Hubert Bonisseur de la Bath, aka OSS 117, is the French spy considered by his superiors to be the best in the business. The year is 1967 - he's been sent on a mission to Rio de Janeiro, to find a former high-ranking Nazi who went into exile in South America after the war. His eventful investigation takes him all across Brazil, from Rio to Brasilia and the Iguazu Falls, accompanied by a charming Mossad agent who is also looking for the Nazi. The man is charming, and so is the young woman. Set to the strains of bossa nova, their tale is by turns an adventure and a love story. Written by
The Film Catalogue
The Pride of French Intelligence Returns
15 April 2009 (France)
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Also Known As:
OSS 117: Lost in Rio
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Opening Weekend: $10,243
(7 May 2010)
(23 July 2010)
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Aspect Ratio: 2.35 : 1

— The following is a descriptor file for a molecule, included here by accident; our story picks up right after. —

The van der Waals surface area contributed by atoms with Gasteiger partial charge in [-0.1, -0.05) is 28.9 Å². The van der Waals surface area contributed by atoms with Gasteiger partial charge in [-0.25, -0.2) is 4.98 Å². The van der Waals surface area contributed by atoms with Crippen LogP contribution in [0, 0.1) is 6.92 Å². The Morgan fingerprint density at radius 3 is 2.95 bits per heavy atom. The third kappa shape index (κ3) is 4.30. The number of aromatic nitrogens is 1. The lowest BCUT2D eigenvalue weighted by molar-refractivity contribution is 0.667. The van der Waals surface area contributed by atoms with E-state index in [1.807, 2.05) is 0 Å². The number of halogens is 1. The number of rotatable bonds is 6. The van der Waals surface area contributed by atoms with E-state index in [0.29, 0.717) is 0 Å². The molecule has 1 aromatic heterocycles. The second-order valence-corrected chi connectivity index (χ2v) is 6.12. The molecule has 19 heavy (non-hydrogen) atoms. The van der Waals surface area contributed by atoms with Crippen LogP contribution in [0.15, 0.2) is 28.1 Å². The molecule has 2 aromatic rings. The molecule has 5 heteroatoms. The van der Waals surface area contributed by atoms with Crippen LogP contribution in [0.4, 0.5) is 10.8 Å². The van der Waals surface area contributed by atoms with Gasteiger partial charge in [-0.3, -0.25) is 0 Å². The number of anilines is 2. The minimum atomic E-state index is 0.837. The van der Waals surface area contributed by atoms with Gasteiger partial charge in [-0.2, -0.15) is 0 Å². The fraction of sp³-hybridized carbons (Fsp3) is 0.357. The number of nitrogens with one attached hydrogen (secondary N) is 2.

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Did You Know?
This is not the first spy spoof to be set in Rio, Brazil. Kiss the Girls and Make Them Die
(1966) did this during the 1960s and both these movies have a fight sequence atop the Christ the Redeemer of the Andes statue. This 1960s spy spoof film is well known for having connections with the later James Bond movie, Moonraker
(1979) (See: http://jamesbond.ajb007.co.uk/mr66/). See more
During the beach scene with the hippies, Minnie Ripperton's "Lovin' You" is playing. The movie is set in 1967. "Lovin' You" was not recorded until 1974. See more
Life here isn't easy for everyone, as in most dictatorships.
Dictatorships! Listen to you. You're sweet, but spare me your politics. You know what a dictatorship is? People are communists. They're cold, with gray hats and boots with zippers. That's a dictatorship.
What do you call a country with a military leader, secret police, one TV station, and censorship?
I call that France, Miss. Not any France: De Gaulle's France.
There is a montage of (poor quality) travel snaps from OSS117's camera, as well as a short film clip of the duck-shaped pedal boat, being pedalled by OSS117, in Rio. See more
The Girl from Ipanema
Written by Antonio Carlos Jobim
(as A. C. Jobim) and Vinicius de Moraes
(as V. de Moraes) , adapted by Norman Gimbel
(as N. Gimbel)
Sung at the "fancy dress "party
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